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Every day it is becoming increasingly clear that the COVID-19 pandemic is going to have much wider- and longer-reaching impacts on how we deliver and teach our courses. To date, faculty around the world and across universities, disciplines, and departments have been scrambling, with varying levels of success, to maintain the continuity of their classes at a distance while also keeping students engaged and connected to their coursework and each other in the least disruptive way possible.
With spring semesters wrapping up and many universities moving online for summer (if not also fall) semesters, the question facing many faculty members is what needs to change as we move from a quick-fix approach to finishing a semester by delivering in-person classes remotely to developing fully online courses? Over the next several blog posts, we will address and examine this question by highlighting several key considerations and questions related to designing and developing effective and engaging online courses.
Today, we’ll start at the beginning and explore one of the most fundamental steps you’ll take as you enter into this brave new classroom that many of you – including students – didn’t sign up for:
Recognize and accept that online is different. This semester many of you quickly realized that teaching online is different. If you haven’t already, you will quickly find out that designing, developing, and delivering a fully online class is also different. Trying to merely replicate what we were doing in our in-person classes tends to fall flat and generally leaves both teachers and learners dissatisfied. Good online teaching and course development requires different skills and approaches if we hope to create a rigorous, engaging, and effective learning experience for our students.
Moving to a new and possibly unfamiliar teaching modality asks us to imagine new ways to think about the purpose, structure, and delivery of our courses. The questions we ask at this point tend to range from complying to exploring to embracing this challenge. Hopefully we evolve along the spectrum from:
What do we have to do differently? -> How can we do things differently? -> What is unique about the online/digital environment that we can take advantage of?
Luckily, you are not on your own here. Teachers, scholars, practitioners, and educational technology professionals have been working out these issues for decades and there is a wide range of research and resources at your disposal. For example, the Chronicle of Higher Education has a series of helpful articles that examine concrete ways to increase online teaching effectiveness and student engagement and why it matters. Here’s a good overview and starting point: https://www.chronicle.com/interactives/advice-online-teaching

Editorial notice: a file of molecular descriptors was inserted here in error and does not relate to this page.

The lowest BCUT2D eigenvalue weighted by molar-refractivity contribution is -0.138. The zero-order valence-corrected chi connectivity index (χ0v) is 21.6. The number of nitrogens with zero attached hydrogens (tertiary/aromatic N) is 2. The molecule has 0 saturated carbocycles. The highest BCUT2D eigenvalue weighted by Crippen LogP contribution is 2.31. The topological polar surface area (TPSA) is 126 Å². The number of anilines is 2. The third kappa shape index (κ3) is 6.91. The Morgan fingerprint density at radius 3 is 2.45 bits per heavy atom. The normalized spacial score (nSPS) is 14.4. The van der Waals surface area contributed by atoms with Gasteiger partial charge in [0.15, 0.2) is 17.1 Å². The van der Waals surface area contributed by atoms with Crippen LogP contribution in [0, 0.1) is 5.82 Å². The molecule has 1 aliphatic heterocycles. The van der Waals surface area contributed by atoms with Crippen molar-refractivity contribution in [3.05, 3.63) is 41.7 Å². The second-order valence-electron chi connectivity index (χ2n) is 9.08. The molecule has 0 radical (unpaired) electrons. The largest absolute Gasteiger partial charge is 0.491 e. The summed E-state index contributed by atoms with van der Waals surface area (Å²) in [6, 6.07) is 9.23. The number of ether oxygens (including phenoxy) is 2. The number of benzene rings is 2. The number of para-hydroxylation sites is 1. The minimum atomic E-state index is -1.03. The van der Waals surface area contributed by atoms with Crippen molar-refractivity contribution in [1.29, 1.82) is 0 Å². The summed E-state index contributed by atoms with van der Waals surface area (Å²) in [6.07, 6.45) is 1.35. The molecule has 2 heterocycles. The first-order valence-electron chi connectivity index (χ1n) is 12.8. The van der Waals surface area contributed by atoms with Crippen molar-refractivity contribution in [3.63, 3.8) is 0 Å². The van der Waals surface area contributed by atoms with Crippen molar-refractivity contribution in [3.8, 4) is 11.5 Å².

In blog posts to follow, we will examine the idea of intentional course design and development and how that differs from traditional new course preps. We will also explore innovative strategies and effective practices for facilitating connection and engagement, increasing responsiveness and transparency, and encouraging skill-building and collaboration. Welcome to the world of online education- we’re glad you’re here and we’re happy to help!
Kelly Campbell Rawlings, Ph.D. is an associate professor (teaching) with the Sol Price School of Public Policy. She has taught courses on organizational behavior, nonprofit leadership and management, public administration, democracy and civic engagement, and leadership and change. Her research focuses on identifying innovative approaches to public participation and civic engagement and exploring the idea of civic capacity and the ways in which the skills, behaviors, and attitudes necessary for participation in public life can be developed. Her work has been published in Administration & Society, Administrative Theory and Praxis, the Journal of Public Affairs Education, and in the book Government is Us, 2.0. Read more.